[Viewpoint] Qatar and Al JazeeraThere’s a joke making the rounds in the Middle East these days: three of Egypt’s former presidents, Gamal Abdel Nasser, Anwar el-Sadat and Hosni Mubarak, meet in hell and ask each other how they fell. Nasser replies “poison”; Sadat says “assassination”; and Mubarak answers “Al Jazeera.”
During the 15 years that it has broadcast from Qatar, Al Jazeera has served as far more than a traditional television station. With its fearless involvement in Arab politics, it has created a new venue for political freedom, which has culminated in its unreserved support for Arab revolutions.
Al Jazeera has pushed the boundaries of information by providing live coverage of major developments in the Arab world and elsewhere. It is a platform for political and religious opposition groups in the Arab countries. It hosts Israeli spokespersons and embraces state-of-the-art broadcasting techniques. In short, it has become a global brand and a role model for other Arab media.
Success breeds confidence, but it also attracts envy. Al Jazeera has no shortage of enemies, from the most radical Islamic fundamentalists to American and Israeli intelligence gatherers. And, between these two extremes, there is fierce debate over whether Al Jazeera is a friend or a foe.
Liberals who welcome it as a beacon of freedom and progress in the Arab world confront those who accuse it of Islamism and religious radicalization. Islamists who praise it as a platform for their own views must deal with the fact that it also offers a voice to Israelis. Al Jazeera journalists are household names; they also suffer more harassment, imprisonment and fatalities than their colleagues at other major news organizations.
Al Jazeera is not a tool of the CIA, Israel or Al Qaeda. Rather, it is the sophisticated mouthpiece of the state of Qatar and its ambitious emir, Hamad al-Thani. Simply put, the Al Jazeera success story would not have been possible without Qatar’s backing. For al-Thani, Al Jazeera is integral to the national “branding” of Qatar and its foreign-policy aspirations.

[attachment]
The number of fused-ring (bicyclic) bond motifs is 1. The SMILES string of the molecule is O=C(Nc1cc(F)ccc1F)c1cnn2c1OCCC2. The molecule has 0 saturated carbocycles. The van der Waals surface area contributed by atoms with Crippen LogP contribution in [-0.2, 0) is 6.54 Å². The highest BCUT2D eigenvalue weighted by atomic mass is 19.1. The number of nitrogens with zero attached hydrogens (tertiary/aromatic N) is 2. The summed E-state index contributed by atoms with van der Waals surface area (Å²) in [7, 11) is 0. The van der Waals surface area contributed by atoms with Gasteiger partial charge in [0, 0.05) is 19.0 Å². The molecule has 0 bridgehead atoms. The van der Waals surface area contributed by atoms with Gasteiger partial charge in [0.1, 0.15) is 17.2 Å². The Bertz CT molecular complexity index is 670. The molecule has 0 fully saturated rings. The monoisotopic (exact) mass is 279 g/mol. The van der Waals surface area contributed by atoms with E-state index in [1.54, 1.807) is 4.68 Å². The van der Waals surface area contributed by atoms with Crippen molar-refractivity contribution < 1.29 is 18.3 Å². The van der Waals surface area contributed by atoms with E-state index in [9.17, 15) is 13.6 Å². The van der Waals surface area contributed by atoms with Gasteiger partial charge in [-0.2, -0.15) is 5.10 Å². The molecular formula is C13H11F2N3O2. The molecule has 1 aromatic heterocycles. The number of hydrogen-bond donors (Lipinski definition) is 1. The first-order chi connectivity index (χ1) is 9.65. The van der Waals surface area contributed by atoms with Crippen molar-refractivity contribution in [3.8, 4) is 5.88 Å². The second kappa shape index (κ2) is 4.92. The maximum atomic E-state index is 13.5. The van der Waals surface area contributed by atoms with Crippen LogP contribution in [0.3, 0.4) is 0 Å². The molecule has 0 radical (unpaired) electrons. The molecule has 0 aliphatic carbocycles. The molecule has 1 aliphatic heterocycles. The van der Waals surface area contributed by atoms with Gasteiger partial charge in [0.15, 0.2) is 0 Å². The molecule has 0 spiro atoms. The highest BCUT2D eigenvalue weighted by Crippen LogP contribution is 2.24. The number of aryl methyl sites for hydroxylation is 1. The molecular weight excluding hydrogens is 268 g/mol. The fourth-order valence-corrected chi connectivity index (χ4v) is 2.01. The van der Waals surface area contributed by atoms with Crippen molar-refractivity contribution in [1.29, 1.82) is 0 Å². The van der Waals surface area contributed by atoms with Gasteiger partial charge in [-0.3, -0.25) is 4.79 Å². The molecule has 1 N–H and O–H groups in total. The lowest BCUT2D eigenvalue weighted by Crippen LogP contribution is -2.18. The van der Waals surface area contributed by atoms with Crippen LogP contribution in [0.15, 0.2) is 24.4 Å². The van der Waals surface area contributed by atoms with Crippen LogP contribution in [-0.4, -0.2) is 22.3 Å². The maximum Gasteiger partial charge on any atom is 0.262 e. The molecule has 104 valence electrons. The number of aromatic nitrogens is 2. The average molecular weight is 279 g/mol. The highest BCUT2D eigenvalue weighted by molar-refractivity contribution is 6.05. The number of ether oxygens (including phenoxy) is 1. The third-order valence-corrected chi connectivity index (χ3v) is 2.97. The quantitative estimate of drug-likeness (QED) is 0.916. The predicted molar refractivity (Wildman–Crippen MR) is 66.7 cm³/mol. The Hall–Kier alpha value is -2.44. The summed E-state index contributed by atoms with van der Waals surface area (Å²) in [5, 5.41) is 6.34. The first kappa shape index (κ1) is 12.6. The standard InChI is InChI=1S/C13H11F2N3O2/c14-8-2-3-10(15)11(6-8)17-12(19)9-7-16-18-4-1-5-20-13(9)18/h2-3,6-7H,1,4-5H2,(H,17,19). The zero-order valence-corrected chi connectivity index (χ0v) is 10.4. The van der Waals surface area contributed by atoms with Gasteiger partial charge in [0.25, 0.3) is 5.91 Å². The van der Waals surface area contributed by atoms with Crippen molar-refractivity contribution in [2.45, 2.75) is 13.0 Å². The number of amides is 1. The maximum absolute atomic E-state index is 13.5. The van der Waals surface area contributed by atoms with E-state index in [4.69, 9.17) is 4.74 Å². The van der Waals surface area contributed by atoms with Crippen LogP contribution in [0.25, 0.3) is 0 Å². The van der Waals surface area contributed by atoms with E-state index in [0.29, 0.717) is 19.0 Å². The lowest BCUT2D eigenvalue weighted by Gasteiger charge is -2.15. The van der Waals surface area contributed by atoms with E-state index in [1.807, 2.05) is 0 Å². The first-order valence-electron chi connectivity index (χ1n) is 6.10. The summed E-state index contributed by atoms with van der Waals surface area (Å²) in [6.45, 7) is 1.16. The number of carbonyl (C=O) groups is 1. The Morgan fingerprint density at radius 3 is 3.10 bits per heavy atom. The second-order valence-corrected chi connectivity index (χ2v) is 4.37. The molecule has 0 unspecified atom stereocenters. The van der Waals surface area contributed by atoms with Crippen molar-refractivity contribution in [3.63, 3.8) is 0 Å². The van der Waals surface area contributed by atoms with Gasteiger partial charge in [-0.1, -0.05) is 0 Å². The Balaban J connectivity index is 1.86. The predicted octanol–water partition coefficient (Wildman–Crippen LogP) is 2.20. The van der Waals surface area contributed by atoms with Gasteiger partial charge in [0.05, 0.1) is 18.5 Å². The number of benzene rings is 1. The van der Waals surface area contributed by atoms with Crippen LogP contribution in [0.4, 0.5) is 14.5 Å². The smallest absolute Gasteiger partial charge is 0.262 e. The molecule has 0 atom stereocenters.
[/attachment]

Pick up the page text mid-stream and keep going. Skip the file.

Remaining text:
The motivation for these aspirations is unclear, but several possibilities are worth pondering.
After deposing his father in a palace coup in 1995, al-Thani was suddenly confronted with a hostile Saudi Arabia and Egypt, whose elites despised the ambitious young ruler and preferred his more timid father.
Many suspected the Egyptians and Saudis of organizing the military coup that targeted al-Thani the following year.
In response, under the young Emir’s firm hand, Al Jazeera attacked the two governments for many years, nearly ending Qatar’s diplomatic relations with them.
Having received carte blanche from Qatar’s political leadership to support the Arab revolutions, Al Jazeera became fully engaged in live coverage of events in Tunisia, and then in Egypt, by relying on social-media networks away from the eyes of local security officials. Its coverage was filled with Arab masses declaring their demands to the world.
Banned from local media and mostly on the run, revolutionaries used Al Jazeera to reach - and mobilize - their own people. The channel canceled its regular programs and was transformed into a round-the-clock workshop of live news and interviews, switching from one revolution to another.
So, while the Arab Spring has been a genuine popular uprising against decades of corrupt and oppressive authoritarian regimes, its rapid spread, which caught almost everyone by surprise, was due in part to the influence of Al Jazeera, which became the voice of the voiceless throughout the Middle East. As for Qatar itself, al-Thani provided various forms of support to all of the Arab revolutions, except in Bahrain, where the Saudis and, more pointedly, the Americans, drew a very sharp red line.
Qatar has adopted an aggressive and risky foreign policy, but al-Thani clearly believes that he can fill a regional leadership vacuum. His support, via Al Jazeera, of the Arab Spring’s revolutions - and of the new generation of leaders that they have spawned - has only strengthened Qatar’s position.
The falling regimes consistently maintained that Al Jazeera wasn’t neutral. They were right.
*Copyright: Project Syndicate/Europe’s World, 2011.
The writer is director of the media program at the Gulf Research Center, University of Cambridge.
By Khaled Hroub